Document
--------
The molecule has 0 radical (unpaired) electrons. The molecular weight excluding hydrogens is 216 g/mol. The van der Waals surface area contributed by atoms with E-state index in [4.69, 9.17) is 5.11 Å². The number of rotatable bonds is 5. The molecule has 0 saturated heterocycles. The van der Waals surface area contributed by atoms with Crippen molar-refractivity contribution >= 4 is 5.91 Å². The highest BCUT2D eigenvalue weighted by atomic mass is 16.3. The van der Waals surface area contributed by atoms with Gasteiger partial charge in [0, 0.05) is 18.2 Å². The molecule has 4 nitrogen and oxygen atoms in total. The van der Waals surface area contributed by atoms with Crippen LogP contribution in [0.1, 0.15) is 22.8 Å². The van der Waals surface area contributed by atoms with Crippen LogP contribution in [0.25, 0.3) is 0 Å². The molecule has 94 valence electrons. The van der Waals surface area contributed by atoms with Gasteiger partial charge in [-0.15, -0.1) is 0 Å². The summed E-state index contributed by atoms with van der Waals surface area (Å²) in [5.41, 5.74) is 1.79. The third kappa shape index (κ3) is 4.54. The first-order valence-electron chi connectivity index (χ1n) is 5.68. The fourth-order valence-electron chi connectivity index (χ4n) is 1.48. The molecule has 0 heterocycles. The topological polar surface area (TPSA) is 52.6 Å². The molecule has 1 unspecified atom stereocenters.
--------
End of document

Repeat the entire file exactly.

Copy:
The molecule has 0 radical (unpaired) electrons. The molecular weight excluding hydrogens is 216 g/mol. The van der Waals surface area contributed by atoms with E-state index in [4.69, 9.17) is 5.11 Å². The number of rotatable bonds is 5. The molecule has 0 saturated heterocycles. The van der Waals surface area contributed by atoms with Crippen molar-refractivity contribution >= 4 is 5.91 Å². The highest BCUT2D eigenvalue weighted by atomic mass is 16.3. The van der Waals surface area contributed by atoms with Gasteiger partial charge in [0, 0.05) is 18.2 Å². The molecule has 4 nitrogen and oxygen atoms in total. The van der Waals surface area contributed by atoms with Crippen LogP contribution in [0.1, 0.15) is 22.8 Å². The van der Waals surface area contributed by atoms with Crippen LogP contribution in [0.25, 0.3) is 0 Å². The molecule has 94 valence electrons. The van der Waals surface area contributed by atoms with Gasteiger partial charge in [-0.15, -0.1) is 0 Å². The summed E-state index contributed by atoms with van der Waals surface area (Å²) in [5.41, 5.74) is 1.79. The third kappa shape index (κ3) is 4.54. The first-order valence-electron chi connectivity index (χ1n) is 5.68. The fourth-order valence-electron chi connectivity index (χ4n) is 1.48. The molecule has 0 heterocycles. The topological polar surface area (TPSA) is 52.6 Å². The molecule has 1 unspecified atom stereocenters.